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ON FAITH & MEDIA View Comments

Departed, The

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Source: Catholic News Service

Hard-hitting if overlong tale of two rookie cops in South Boston -- one (Matt Damon) an informant for the mob, the other (Leonardo DiCaprio) secretly assigned by senior officers (Martin Sheen and Mark Wahlberg) to infiltrate the crime ring run by a notorious mob boss (over-the-top Jack Nicholson) -- with both young cops pushed to the mental breaking point in their double-dealing roles, and frantic to uncover the other's identity. Director Martin Scorsese has lost none of his flair for the genre, and DiCaprio and Damon are extremely good, but the setup seems far-fetched, and there's predictably a high quotient of violence, with the nonstop barrage of expletives excessive even for the underworld environment. Pervasive rough language, racial epithets, profanity, extremely crude expressions, heavy violence, grisly images, nongraphic sexual situations and encounters, irreverent remarks about the church. The USCCB Office for Film & Broadcasting classification is L -- limited adult audience, films whose problematic content many adults would find troubling. The Motion Picture Association of America rating is R -- restricted. Under 17 requires accompanying parent or adult guardian.



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Bartholomew: In the New Testament, Bartholomew is mentioned only in the lists of the apostles. Some scholars identify him with Nathanael, a man of Cana in Galilee who was summoned to Jesus by Philip. Jesus paid him a great compliment: “Here is a true Israelite. There is no duplicity in him” (John 1:47b). When Nathanael asked how Jesus knew him, Jesus said, “I saw you under the fig tree” (John 1:48b). Whatever amazing revelation this involved, it brought Nathanael to exclaim, “Rabbi, you are the Son of God; you are the King of Israel” (John 1:49b). But Jesus countered with, “Do you believe because I told you that I saw you under the fig tree? You will see greater things than this” (John 1:50b).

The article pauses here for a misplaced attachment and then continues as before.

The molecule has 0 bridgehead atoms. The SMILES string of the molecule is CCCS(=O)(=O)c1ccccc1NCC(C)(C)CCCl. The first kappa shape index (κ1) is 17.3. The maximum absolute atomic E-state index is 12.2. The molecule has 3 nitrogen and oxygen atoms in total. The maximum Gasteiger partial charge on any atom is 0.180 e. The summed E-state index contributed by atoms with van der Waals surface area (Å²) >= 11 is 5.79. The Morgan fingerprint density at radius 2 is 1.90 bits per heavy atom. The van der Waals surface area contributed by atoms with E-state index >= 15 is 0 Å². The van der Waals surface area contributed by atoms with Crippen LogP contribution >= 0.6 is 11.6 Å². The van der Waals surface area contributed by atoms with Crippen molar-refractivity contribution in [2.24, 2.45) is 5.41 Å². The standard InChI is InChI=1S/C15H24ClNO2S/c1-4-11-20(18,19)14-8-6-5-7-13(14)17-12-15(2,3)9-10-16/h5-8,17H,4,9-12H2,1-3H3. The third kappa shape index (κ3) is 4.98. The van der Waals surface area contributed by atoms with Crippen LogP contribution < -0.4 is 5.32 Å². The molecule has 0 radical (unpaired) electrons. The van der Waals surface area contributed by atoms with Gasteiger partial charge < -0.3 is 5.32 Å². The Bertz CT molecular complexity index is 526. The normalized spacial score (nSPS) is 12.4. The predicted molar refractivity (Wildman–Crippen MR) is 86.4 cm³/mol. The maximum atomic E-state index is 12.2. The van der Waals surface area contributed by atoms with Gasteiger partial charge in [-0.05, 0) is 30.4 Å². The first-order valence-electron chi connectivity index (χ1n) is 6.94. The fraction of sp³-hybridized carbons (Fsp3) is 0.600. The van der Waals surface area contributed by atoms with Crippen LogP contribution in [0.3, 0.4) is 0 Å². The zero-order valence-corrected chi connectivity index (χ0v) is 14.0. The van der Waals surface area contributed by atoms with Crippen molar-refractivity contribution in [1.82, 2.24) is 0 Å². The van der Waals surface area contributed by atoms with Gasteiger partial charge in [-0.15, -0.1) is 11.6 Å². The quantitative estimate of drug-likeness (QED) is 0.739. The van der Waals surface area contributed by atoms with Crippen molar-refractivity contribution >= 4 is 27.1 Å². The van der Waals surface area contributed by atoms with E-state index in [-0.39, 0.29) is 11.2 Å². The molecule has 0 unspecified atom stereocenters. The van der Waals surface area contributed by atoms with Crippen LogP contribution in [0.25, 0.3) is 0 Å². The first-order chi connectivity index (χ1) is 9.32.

<p>Nathanael did see greater things. He was one of those to whom Jesus appeared on the shore of the Sea of Tiberias after his resurrection (see John 21:1-14). They had been fishing all night without success. In the morning, they saw someone standing on the shore though no one knew it was Jesus. He told them to cast their net again, and they made so great a catch that they could not haul the net in. Then John cried out to Peter, “It is the Lord.” </p><p>When they brought the boat to shore, they found a fire burning, with some fish laid on it and some bread. Jesus asked them to bring some of the fish they had caught, and invited them to come and eat their meal. John relates that although they knew it was Jesus, none of the apostles presumed to inquire who he was. This, John notes, was the third time Jesus appeared to the apostles.</p> American Catholic Blog While you are proclaiming peace with your lips, be careful to have it even more fully in your heart.<br /> –St. Francis of Assisi

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